D. Monett – Europe Week 2014, University of Hertfordshire, Hatfield GA pseudo code 49 begin GA; t = 0; random P( t ); evaluate P( t ); statistics P( t ); while not done { t = t+1; P' = select P( t ); recombine P'( t ); evaluate P'( t ); P = survive P( t ), P'( t ) statistics P( t ); } end GA; Stochastically perturb genes of selected parents (apply mutation operators) and recombine them (apply crossover operators)

D. Monett – Europe Week 2014, University of Hertfordshire, Hatfield GA pseudo code 50 begin GA; t = 0; random P( t ); evaluate P( t ); statistics P( t ); while not done { t = t+1; P' = select P( t ); recombine P'( t ); evaluate P'( t ); P = survive P( t ), P'( t ) statistics P( t ); } end GA; Evaluate the new fitness of all individuals

D. Monett – Europe Week 2014, University of Hertfordshire, Hatfield GA pseudo code 51 begin GA; t = 0; random P( t ); evaluate P( t ); statistics P( t ); while not done { t = t+1; P' = select P( t ); recombine P'( t ); evaluate P'( t ); P = survive P( t ), P'( t ); statistics P( t ); } end GA; Select the survivors for next generations. Should you apply elitism?

D. Monett – Europe Week 2014, University of Hertfordshire, Hatfield GA pseudo code 52 begin GA; t = 0; random P( t ); evaluate P( t ); statistics P( t ); while not done { t = t+1; P' = select P( t ); recombine P'( t ); evaluate P'( t ); P = survive P( t ), P'( t ) statistics P( t ); } end GA; Compute new statistics

D. Monett – Europe Week 2014, University of Hertfordshire, Hatfield 53 What are the basic components in a GA? What should be defined? Image © renjith krishnan at http://www.freedigitalphotos.net/

D. Monett – Europe Week 2014, University of Hertfordshire, Hatfield 54 Genetic Algorithms – Basic components –

D. Monett – Europe Week 2014, University of Hertfordshire, Hatfield Basic components 55

D. Monett – Europe Week 2014, University of Hertfordshire, Hatfield Basic components 56  A genetic representation of solutions to the problem,

D. Monett – Europe Week 2014, University of Hertfordshire, Hatfield Basic components 57  A genetic representation of solutions to the problem,  a way to create an initial population of solutions,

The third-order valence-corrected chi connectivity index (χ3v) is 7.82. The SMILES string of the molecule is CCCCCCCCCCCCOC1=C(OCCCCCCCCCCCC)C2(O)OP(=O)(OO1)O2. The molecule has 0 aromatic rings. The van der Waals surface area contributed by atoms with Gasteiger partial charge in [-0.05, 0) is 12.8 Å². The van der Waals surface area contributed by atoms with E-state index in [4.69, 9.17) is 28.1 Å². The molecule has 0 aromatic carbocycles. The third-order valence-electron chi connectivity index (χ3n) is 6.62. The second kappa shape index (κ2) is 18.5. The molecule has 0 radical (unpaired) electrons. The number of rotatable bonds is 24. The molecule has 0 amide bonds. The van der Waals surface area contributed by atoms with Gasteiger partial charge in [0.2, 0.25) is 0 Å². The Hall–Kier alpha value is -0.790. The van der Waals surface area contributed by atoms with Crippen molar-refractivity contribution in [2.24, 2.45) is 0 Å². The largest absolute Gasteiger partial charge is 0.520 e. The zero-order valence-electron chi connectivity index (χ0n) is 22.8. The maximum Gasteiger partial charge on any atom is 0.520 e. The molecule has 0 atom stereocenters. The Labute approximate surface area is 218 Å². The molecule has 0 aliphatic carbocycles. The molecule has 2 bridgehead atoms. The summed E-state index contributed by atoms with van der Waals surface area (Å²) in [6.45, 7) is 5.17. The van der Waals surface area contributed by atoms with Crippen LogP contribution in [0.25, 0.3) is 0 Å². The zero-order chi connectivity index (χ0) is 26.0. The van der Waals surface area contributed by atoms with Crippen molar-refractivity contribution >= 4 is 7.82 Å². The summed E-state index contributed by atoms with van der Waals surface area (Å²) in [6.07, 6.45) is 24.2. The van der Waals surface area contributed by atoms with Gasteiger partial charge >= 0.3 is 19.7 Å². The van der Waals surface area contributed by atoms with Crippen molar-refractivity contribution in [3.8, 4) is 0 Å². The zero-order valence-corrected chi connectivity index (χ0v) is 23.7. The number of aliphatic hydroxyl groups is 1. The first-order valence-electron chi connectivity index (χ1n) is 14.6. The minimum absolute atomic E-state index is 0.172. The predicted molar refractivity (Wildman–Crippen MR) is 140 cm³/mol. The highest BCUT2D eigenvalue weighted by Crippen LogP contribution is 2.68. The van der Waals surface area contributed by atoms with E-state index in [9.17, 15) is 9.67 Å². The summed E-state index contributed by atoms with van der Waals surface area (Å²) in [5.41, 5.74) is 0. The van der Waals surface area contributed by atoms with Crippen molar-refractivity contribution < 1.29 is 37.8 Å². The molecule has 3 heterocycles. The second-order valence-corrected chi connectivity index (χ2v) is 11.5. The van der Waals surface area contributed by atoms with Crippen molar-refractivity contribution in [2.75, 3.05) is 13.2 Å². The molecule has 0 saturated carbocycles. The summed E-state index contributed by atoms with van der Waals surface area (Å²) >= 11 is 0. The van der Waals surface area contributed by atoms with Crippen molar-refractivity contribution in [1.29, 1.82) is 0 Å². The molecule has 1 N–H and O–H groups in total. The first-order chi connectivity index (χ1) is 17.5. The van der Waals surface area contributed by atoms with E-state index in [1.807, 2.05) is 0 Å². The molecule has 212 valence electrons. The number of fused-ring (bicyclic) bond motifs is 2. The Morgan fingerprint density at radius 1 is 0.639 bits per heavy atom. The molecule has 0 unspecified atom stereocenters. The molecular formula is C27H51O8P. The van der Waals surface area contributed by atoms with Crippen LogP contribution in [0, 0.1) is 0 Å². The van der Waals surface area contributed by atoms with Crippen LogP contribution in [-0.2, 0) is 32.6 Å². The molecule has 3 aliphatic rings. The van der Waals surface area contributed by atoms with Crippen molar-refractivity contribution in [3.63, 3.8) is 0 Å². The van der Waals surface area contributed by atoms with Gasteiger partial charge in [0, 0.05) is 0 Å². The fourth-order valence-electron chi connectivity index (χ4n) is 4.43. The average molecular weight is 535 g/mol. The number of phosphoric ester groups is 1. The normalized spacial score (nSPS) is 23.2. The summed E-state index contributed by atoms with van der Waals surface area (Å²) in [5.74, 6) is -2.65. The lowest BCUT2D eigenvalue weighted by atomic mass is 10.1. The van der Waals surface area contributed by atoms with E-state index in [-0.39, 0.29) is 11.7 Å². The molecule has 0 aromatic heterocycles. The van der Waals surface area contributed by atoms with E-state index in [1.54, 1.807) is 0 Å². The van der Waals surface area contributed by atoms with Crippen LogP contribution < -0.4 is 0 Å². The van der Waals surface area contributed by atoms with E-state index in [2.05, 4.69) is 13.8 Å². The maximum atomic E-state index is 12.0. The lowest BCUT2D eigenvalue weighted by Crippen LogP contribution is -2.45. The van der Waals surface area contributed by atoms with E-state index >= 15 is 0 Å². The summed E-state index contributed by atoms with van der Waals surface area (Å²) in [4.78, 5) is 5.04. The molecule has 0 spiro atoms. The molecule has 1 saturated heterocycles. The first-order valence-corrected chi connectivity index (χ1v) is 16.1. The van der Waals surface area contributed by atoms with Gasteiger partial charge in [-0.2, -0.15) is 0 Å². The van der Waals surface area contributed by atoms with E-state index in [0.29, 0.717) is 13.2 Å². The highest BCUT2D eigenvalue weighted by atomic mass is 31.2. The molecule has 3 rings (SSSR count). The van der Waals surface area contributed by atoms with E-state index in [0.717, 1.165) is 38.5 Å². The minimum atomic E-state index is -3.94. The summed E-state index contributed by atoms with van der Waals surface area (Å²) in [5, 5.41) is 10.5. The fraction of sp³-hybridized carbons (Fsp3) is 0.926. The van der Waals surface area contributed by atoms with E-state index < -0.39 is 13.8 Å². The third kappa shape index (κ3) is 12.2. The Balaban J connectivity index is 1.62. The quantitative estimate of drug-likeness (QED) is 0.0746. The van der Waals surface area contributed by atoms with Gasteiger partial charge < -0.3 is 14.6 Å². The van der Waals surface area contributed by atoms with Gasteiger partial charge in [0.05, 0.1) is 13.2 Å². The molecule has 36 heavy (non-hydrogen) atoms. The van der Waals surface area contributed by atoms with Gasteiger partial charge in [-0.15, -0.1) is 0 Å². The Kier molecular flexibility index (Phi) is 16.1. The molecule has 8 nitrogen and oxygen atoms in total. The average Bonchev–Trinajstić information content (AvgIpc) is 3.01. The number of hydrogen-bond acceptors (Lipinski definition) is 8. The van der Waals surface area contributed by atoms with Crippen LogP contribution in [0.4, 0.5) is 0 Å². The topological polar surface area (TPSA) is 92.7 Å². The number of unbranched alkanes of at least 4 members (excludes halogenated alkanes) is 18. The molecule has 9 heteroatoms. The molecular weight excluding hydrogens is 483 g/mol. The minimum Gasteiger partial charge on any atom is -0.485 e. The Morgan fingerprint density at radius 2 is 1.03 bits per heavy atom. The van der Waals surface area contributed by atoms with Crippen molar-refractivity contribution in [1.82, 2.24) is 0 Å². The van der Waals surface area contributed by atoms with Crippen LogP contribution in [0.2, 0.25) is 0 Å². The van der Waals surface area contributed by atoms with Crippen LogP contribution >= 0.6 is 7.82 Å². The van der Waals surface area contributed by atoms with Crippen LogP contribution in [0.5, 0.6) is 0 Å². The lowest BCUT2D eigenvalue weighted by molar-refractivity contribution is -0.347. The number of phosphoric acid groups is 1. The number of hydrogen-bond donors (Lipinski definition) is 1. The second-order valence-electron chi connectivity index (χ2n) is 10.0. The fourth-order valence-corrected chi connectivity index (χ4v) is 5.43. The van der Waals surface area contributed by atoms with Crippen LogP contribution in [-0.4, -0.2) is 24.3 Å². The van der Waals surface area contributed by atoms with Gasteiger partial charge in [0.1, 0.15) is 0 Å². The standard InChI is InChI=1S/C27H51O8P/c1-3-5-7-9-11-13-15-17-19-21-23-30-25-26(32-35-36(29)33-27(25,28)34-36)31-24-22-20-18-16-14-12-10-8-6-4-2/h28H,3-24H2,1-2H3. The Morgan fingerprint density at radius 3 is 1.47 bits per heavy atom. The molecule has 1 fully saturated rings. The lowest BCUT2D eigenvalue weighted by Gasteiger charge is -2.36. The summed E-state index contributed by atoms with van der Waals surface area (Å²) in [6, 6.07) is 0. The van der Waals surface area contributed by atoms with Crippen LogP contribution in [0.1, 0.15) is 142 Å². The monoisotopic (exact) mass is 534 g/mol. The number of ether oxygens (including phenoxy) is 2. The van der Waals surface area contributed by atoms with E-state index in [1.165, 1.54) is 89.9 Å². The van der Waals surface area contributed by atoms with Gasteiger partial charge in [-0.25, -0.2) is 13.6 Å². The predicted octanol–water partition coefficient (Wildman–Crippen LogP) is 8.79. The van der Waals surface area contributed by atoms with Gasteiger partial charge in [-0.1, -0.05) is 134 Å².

D. Monett – Europe Week 2014, University of Hertfordshire, Hatfield Basic components 58  A genetic representation of solutions to the problem,  a way to create an initial population of solutions,  an evaluation function (i.e., the environment), rating solutions in terms of their ‘fitness’

D. Monett – Europe Week 2014, University of Hertfordshire, Hatfield Basic components 59  A genetic representation of solutions to the problem,  a way to create an initial population of solutions,  an evaluation function (i.e., the environment), rating solutions in terms of their ‘fitness’  ‘genetic’ operators that alter the genetic composition of children during reproduction, and

D. Monett – Europe Week 2014, University of Hertfordshire, Hatfield Basic components 60  A genetic representation of solutions to the problem,  a way to create an initial population of solutions,  an evaluation function (i.e., the environment), rating solutions in terms of their ‘fitness’  ‘genetic’ operators that alter the genetic composition of children during reproduction, and  values for the parameters (population size, probabilities of applying genetic operators, etc.)

D. Monett – Europe Week 2014, University of Hertfordshire, Hatfield 61 Genetic Algorithms – Genetic operators –

D. Monett – Europe Week 2014, University of Hertfordshire, Hatfield Example of crossover operator 62 Single point crossover (Also “Simple crossover”) Parents: Offspring: Crossover point: kth position . . . . . . 1 k k+1 q P1=(x1, …, xq) P2=(y1, …, yq) O1=(x1, …, xk, yk+1, …, yq) O2=(y1, …, yk, xk+1, …, xq)